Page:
By Josh Tuttle
There is no “true” sociological method. Quantitative and qualitative methods are equally valid, as each depicts social structure from a different, yet legitimate perspective. By the same token, there is no “true” method for public sociology. Certain methods may be more instrumental for the purposes of the public sociologist, however. I believe I may have stumbled upon one of these methods.
I was recently introduced to Michael Burawoy’s “extended case” method. In a very basic sense, the extended case method uses participant observation to connect individual experiences with larger structural and historical forces in a reflexive dialectic. Unlike other approaches to participant observation, such as grounded theory, the extended case allows a public sociologist to inform their fieldwork with a pre-existing theory – which is extremely helpful when combating ongoing social problems and inequalities. In short, this is not a method that accumulates knowledge for knowledge’s sake.
Another strength of the extended case is it’s affinity for mixed methods. While Burawoy clearly argues for a reflexive brand of sociological inquiry, the extended case allows a public sociology to mix positive and reflexive methods to form a mutually reinforcing relationship. Consider the positive method of scientific inquiry. The positivist philosophy maintains that research must be conducted at arm’s length. Therefore, the researcher must be isolated from the subject to ensure that scientific observation is not contaminated by a number of different biases.
A glaring contradiction exists in positivist philosophy, however, especially when considering positivism in the social sciences. It is impossible to disconnect from a research subject when they exist within the same metaphysical and physical space as the researcher. Therefore, a researcher is unable to step outside of the parameters of society, and is powerless to the biases that exist within social structure and necessarily within the researcher, as such.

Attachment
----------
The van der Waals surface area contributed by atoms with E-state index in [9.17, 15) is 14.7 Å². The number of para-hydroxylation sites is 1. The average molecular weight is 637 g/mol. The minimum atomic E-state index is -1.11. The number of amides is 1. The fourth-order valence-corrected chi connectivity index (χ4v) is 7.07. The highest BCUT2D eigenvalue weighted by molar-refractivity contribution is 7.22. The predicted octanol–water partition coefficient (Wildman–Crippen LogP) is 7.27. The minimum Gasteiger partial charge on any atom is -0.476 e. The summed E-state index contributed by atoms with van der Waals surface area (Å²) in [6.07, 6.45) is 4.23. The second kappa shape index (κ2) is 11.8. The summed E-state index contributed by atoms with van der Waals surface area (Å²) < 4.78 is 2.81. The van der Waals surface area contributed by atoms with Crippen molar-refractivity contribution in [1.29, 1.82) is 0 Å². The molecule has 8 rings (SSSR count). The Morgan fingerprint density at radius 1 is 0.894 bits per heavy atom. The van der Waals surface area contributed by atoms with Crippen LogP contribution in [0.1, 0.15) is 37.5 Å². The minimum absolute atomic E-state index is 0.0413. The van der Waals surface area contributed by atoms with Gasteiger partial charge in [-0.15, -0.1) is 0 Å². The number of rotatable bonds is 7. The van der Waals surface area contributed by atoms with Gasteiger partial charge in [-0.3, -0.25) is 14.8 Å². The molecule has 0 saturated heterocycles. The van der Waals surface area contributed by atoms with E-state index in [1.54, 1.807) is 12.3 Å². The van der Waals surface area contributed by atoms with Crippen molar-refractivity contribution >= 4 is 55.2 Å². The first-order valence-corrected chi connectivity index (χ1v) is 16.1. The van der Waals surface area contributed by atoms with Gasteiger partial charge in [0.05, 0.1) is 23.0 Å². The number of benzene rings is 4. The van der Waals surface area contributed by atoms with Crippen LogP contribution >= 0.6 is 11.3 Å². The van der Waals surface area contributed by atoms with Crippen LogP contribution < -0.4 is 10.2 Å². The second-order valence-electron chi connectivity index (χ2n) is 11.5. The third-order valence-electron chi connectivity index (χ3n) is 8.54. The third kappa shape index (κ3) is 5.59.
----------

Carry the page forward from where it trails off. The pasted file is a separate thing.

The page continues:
Reflexive methods attempt to avoid this conundrum by requiring the researcher to accept his/her place in society. Biases are accepted as a natural human condition, and research is conducted in a dialectical relationship: researched interacting with the researcher in a mutually influential relationship. The possibility for disruption is an obvious methodological weakness, however. How can a researcher keep from objectifying and dominating the researched in the field? Such a disruption alters the routine of a social world, causing observations to lack clarity.
Combining positivist and reflexive methods counteracts the shortcomings of both methods, however. The extended case method allows for such a combination, as a researcher can use the supposed detachment of positivism to counteract the influence of reflexive science, and vice-verse. Furthermore, the use of the extended case method allows public sociologist to transcend the typical critique of public sociology: the lack of methodological vigor. For surely a mixed method approach allows for the triangulation of data, a feature that many traditional sociological projects lack.
Joshua Tuttle is a doctoral student of public sociology at George Mason University. His thesis was quantitative examination of the effects of race, gender, and socioeconomic status on Roman Catholic religious commitment. His research interests include religion, social inequality, and globalization. Public sociology projects that he has worked on include the Wilmington’s Youth Enrichment Zone and the Feast Downeast Project.
This article originally appeared in Josh’s blog, Sociology for the People, on Apr6, 2012